City (pop., 2005: 389,579), chief seaport, Peru. It was founded in 1537 by Francisco Pizarro on Callao Bay west of Lima. As the leading shipping point for gold and silver taken by Spanish conquistadores from the Incas, it was frequently assaulted by pirates and by Spain's European rivals. It was destroyed by a tidal wave in 1746 and then rebuilt near its original site. It withstood several sieges by Spanish forces during the wars for independence. The revolutionary leader Simón Bolívar landed there in 1823, and three years later it was the scene of the final Spanish surrender to rebel forces. It suffered heavy earthquake damage in 1940 but has since expanded and modernized.
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There were 117 households out of which 24.8% had children under the age of 18 living with them, 55.6% were married couples living together, 7.7% had a female householder with no husband present, and 32.5% were non-families. 24.8% of all households were made up of individuals and 12.8% had someone living alone who was 65 years of age or older. The average household size was 2.49 and the average family size was 2.95.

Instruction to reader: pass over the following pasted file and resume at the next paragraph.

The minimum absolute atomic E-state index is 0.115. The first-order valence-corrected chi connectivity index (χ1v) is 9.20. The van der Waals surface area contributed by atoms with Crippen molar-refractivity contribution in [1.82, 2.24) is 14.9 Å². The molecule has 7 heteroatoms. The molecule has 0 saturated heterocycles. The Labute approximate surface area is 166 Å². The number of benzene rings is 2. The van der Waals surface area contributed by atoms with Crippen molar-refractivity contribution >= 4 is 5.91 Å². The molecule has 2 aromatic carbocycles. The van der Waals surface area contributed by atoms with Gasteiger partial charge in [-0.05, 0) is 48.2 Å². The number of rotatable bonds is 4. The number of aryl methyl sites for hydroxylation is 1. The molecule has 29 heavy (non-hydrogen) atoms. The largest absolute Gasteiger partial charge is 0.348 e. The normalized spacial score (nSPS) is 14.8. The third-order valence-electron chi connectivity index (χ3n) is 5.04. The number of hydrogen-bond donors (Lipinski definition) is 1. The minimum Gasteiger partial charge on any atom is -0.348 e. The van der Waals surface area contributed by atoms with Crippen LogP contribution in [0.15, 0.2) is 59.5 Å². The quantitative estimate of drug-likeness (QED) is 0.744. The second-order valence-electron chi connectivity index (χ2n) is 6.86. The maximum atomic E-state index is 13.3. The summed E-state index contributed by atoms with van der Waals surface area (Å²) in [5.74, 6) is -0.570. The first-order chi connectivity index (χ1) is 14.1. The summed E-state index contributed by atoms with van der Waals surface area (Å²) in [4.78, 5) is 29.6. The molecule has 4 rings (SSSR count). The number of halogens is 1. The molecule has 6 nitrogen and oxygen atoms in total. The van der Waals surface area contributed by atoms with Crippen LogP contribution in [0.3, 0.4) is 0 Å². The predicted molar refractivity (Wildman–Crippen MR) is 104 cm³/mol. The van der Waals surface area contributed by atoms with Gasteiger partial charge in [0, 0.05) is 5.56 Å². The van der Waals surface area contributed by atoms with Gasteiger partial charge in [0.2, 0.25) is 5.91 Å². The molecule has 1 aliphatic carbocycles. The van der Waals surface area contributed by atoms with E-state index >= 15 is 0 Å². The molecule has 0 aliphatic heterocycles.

In the city the population was spread out with 23.7% under the age of 18, 8.9% from 18 to 24, 24.7% from 25 to 44, 23.4% from 45 to 64, and 19.2% who were 65 years of age or older. The median age was 40 years. For every 100 females there were 99.3 males. For every 100 females age 18 and over, there were 88.1 males.
The median income for a household in the city was $24,659, and the median income for a family was $32,813. Males had a median income of $22,500 versus $15,125 for females. The per capita income for the city was $12,573. About 18.7% of families and 26.1% of the population were below the poverty line, including 65.3% of those under the age of eighteen and 9.6% of those sixty five or over.